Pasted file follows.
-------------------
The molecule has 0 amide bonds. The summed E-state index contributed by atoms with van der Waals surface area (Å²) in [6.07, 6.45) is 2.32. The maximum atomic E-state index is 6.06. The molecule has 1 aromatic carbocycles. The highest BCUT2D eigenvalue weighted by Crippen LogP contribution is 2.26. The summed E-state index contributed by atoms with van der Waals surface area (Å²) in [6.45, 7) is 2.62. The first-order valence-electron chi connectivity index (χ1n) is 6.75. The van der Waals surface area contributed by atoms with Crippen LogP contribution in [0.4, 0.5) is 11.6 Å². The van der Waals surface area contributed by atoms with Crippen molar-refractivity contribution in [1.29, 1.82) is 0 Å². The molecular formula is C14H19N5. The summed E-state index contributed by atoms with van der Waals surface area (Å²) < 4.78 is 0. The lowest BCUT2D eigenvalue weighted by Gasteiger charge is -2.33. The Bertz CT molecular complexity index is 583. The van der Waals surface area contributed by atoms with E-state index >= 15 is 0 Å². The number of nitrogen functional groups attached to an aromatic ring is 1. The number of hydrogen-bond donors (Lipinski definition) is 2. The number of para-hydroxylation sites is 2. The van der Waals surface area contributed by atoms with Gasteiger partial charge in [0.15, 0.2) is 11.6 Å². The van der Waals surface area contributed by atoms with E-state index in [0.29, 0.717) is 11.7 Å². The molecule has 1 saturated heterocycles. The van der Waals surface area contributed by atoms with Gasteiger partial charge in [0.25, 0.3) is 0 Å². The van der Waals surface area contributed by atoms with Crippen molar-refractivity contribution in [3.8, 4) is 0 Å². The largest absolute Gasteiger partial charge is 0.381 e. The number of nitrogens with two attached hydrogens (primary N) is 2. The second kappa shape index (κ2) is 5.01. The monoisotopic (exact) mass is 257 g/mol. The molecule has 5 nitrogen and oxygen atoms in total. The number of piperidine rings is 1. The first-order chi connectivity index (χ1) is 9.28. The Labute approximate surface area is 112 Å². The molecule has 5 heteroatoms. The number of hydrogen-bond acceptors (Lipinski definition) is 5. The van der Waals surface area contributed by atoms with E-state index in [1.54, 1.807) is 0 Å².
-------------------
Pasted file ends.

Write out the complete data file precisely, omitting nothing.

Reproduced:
The molecule has 0 amide bonds. The summed E-state index contributed by atoms with van der Waals surface area (Å²) in [6.07, 6.45) is 2.32. The maximum atomic E-state index is 6.06. The molecule has 1 aromatic carbocycles. The highest BCUT2D eigenvalue weighted by Crippen LogP contribution is 2.26. The summed E-state index contributed by atoms with van der Waals surface area (Å²) in [6.45, 7) is 2.62. The first-order valence-electron chi connectivity index (χ1n) is 6.75. The van der Waals surface area contributed by atoms with Crippen LogP contribution in [0.4, 0.5) is 11.6 Å². The van der Waals surface area contributed by atoms with Crippen molar-refractivity contribution in [1.29, 1.82) is 0 Å². The molecular formula is C14H19N5. The summed E-state index contributed by atoms with van der Waals surface area (Å²) < 4.78 is 0. The lowest BCUT2D eigenvalue weighted by Gasteiger charge is -2.33. The Bertz CT molecular complexity index is 583. The van der Waals surface area contributed by atoms with E-state index >= 15 is 0 Å². The number of nitrogen functional groups attached to an aromatic ring is 1. The number of hydrogen-bond donors (Lipinski definition) is 2. The number of para-hydroxylation sites is 2. The van der Waals surface area contributed by atoms with Gasteiger partial charge in [0.15, 0.2) is 11.6 Å². The van der Waals surface area contributed by atoms with E-state index in [0.29, 0.717) is 11.7 Å². The molecule has 1 saturated heterocycles. The van der Waals surface area contributed by atoms with Gasteiger partial charge in [0.25, 0.3) is 0 Å². The van der Waals surface area contributed by atoms with Crippen molar-refractivity contribution in [3.8, 4) is 0 Å². The largest absolute Gasteiger partial charge is 0.381 e. The number of nitrogens with two attached hydrogens (primary N) is 2. The second kappa shape index (κ2) is 5.01. The monoisotopic (exact) mass is 257 g/mol. The molecule has 5 nitrogen and oxygen atoms in total. The number of piperidine rings is 1. The first-order chi connectivity index (χ1) is 9.28. The Labute approximate surface area is 112 Å². The molecule has 5 heteroatoms. The number of hydrogen-bond acceptors (Lipinski definition) is 5. The van der Waals surface area contributed by atoms with E-state index in [1.54, 1.807) is 0 Å².